Facebook wants to collect more data from you, Google wants to collect more data from you, and Samsung wants to ban the iPhone in Europe. Yes, it’s an interesting week of news, and all that and more are discussed in this week’s TECHGEEK Weekly.
Hosted by Terence Huynh, with Tom Solari and Chris Southcott; and some appearances by James Wilson and Stewart Wilson, it’s an all time random podcast with some tech news inside of it.
Yes, and there’s a lot of plums. A lot of plums.
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The Top Stories
Tom’s Stockings (1)
Amazon is having a press conference next Wednesday. While the invite is very vague, the rumours are saying that there could be an Amazon Kindle tablet, or just another Kindle. The conference is happening at midnight our time.
Jerry Yang in a memo to employees that Yahoo is for sale, despite just a few weeks ago denying the same rumour. They have hired an investment bank to discuss deals with “multiple parties”. What would have happened if they actually been bought by Microsoft?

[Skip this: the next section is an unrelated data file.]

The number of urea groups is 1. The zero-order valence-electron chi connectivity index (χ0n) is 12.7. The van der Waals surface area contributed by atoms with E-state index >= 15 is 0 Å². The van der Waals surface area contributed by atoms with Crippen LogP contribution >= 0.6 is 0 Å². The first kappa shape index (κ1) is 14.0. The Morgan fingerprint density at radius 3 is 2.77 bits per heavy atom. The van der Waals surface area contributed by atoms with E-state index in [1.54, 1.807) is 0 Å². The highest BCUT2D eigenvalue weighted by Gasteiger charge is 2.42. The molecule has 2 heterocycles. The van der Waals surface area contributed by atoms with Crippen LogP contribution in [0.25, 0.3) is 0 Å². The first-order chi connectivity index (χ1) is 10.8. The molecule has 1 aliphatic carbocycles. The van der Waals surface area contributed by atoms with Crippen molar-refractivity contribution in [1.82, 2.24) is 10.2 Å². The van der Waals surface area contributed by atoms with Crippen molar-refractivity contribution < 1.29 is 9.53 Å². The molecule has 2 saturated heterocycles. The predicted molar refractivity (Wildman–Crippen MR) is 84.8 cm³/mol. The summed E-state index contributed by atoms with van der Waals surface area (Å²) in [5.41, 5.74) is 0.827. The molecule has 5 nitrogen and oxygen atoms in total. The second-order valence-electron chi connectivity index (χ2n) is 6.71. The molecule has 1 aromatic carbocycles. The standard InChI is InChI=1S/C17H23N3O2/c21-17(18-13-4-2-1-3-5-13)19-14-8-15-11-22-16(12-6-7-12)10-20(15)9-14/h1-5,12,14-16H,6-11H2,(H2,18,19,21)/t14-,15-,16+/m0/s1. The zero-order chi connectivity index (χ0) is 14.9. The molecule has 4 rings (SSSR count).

HP has a brand new CEO, former eBay CEO Meg Whitman. She replaces Leo Apotheker after his disastrous 11 month tenure as CEO that saw the stock dropped 47 percent and the ingenious move to spin off the very successful Consumer PC unit. Hope Whitman has a way to turn around the troubled giant.
In Other News
In the Loop
Tom’s Stockings (2)
Foursquare now puts your home addresses private. Finally. So now you can safely check into your own house without people realising where you live, or even nearby thanks to geotagging. Only you and your friends will see if you are at home, so people won’t mysteriously find out that you have left and possibly break into your own house.
Japan’s largest defence contractor, Mitsubishi Heavy Industries, has been hacked by a cyber attack with some 80 systems infected with malware in Tokyo and several shipyards and R&D plants. The attackers are said to have gain access to sensitive information such as components for submarines and nuclear power plants. China, anyone?
Internet Explorer 9 and 10 have now passed the Acid3 test, but not because of Microsoft. The authors of the test have decided to change it a bit so there could be some more browsers passing the standard test of various web standards. IE 8 currently has a 20/100 score on the Acid3 test.